Friday, November 2, 2007

I wanted to get a post up, and I've found myself at the computer, so here are some things I've underlined from the big book of death that I found interesting or imagistic, in no particular order, with my own italics...

"...the signs most often mentioned to indicate imminent death in the Middle Ages were signs that today we would call natural: an obvious, routine observation of the common and familiar facts of everyday life."

" ...'I pray you, do not bury my body in this country.' So she was laid in a boat without sails or oars."

"The dying person must be the center of a group of people."

"Ovid relates that on the day of the Feralia, the Day of the Dead, the Romans sacrificed to Tacita, the mute goddess, a fish with its mouth sewn."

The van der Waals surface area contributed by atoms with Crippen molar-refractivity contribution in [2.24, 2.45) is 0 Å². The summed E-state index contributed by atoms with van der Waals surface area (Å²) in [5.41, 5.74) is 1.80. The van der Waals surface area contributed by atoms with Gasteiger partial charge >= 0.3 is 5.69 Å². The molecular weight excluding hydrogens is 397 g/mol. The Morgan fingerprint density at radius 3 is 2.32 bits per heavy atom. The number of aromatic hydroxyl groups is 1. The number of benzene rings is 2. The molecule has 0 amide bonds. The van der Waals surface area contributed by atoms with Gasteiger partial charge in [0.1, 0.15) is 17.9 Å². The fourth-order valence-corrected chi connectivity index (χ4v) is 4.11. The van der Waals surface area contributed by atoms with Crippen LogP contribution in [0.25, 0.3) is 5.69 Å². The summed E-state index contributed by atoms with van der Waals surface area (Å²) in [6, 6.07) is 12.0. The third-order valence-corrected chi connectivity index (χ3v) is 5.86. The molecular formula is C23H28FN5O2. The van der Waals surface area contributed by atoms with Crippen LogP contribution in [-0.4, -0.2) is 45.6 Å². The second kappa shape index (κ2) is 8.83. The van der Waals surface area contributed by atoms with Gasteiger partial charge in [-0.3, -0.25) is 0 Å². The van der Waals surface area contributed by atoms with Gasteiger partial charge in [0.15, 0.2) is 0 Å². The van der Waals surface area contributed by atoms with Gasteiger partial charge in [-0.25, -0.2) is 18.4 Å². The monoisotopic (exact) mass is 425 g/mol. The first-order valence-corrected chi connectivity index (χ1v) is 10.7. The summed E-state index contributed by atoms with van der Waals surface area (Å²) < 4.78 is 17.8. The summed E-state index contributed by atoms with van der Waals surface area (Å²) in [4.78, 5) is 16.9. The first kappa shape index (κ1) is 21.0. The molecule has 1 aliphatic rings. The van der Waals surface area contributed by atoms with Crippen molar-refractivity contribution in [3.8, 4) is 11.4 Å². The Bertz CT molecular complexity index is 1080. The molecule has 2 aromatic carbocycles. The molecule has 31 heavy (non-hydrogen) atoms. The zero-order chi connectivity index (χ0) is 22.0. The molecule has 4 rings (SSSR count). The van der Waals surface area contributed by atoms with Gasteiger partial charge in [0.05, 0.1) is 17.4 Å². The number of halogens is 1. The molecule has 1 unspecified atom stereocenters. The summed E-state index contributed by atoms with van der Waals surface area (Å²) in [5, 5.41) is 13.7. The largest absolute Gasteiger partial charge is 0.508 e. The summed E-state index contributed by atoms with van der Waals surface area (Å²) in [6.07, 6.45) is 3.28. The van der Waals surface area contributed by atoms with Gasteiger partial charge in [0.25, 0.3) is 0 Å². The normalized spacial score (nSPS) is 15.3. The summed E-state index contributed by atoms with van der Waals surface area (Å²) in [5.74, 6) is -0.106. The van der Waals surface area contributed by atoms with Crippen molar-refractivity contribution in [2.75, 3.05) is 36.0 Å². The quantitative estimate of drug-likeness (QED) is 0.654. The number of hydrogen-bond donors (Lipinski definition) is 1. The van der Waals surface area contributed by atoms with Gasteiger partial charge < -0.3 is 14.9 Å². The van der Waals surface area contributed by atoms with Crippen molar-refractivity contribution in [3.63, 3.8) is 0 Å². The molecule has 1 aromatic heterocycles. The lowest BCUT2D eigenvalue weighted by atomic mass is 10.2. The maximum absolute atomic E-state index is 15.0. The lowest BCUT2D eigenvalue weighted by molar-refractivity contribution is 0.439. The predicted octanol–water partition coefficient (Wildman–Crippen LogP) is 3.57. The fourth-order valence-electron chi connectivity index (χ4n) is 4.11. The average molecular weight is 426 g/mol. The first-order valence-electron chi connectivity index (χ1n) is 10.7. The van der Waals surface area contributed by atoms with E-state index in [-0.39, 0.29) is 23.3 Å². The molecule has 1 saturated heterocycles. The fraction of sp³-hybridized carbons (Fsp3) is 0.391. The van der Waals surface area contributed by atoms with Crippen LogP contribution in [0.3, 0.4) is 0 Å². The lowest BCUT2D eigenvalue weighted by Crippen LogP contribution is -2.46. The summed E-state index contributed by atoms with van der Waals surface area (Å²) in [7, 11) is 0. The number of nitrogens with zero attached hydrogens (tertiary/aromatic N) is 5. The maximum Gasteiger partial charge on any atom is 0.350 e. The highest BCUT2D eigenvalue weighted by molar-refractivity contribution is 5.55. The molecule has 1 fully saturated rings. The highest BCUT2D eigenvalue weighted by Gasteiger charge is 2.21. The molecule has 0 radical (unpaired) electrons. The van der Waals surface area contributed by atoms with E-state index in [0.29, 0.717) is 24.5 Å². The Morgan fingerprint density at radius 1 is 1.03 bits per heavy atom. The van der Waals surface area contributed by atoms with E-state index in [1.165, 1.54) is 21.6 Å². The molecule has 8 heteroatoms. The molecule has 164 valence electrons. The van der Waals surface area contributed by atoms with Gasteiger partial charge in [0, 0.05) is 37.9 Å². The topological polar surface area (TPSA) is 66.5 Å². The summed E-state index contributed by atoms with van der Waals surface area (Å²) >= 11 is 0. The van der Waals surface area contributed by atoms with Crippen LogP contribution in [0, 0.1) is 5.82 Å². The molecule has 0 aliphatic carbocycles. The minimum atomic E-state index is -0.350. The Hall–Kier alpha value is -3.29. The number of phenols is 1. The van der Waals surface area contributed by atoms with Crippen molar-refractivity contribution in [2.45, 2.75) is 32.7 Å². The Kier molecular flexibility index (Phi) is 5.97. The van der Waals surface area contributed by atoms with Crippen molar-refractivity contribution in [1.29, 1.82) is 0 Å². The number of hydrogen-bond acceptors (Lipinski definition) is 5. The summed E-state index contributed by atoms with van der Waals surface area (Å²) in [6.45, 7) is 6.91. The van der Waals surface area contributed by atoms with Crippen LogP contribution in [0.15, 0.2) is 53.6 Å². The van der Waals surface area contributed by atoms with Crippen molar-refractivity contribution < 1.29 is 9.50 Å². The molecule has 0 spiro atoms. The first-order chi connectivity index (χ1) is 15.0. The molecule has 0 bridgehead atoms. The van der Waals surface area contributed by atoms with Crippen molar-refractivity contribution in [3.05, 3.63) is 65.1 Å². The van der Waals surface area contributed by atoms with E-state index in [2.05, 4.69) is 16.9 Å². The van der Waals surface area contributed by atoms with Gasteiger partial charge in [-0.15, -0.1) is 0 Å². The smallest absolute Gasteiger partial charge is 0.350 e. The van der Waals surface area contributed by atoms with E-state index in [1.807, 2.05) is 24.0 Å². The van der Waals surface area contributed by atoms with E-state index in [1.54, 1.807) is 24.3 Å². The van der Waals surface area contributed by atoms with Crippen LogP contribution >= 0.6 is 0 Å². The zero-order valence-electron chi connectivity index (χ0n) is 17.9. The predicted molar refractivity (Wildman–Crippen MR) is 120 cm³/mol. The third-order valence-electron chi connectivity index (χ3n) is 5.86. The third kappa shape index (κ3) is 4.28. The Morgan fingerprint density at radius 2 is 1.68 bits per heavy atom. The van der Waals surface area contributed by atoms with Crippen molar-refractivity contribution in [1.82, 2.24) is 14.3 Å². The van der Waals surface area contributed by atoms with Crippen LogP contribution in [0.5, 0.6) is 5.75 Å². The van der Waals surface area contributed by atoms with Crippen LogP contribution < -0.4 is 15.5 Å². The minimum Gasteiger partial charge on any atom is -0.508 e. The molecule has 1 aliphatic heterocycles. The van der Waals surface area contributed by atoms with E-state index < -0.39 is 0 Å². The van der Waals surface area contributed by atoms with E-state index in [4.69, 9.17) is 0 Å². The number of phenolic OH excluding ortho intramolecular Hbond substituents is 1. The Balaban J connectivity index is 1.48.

"...unfeeling phantoms of exhausted humans...."


"The man of the seventeenth century exhibits a lesser degree of sensitivity [than that of our own] and demonstrates in torture and death a resignation and endurance that we would find astonishing."

"We read that there are many whom the devil has dug up and flung far from the consecrated land."

" more than a block of stone laid over them (imblocati [yes, there's a Latin word for that])to preserve the appearance of the land."

In these first chapters, what I'm thinking about most is the proximity of the dead, as in there seems to be a lot of meaning put in where your bones are laid when you're done; what the meaning is when you're placed closer to a church wall or even inside a church itself, with people walking on you every Sunday and how that's more glorious than being in a field, in a mass grave, in the company of people in your same situation.

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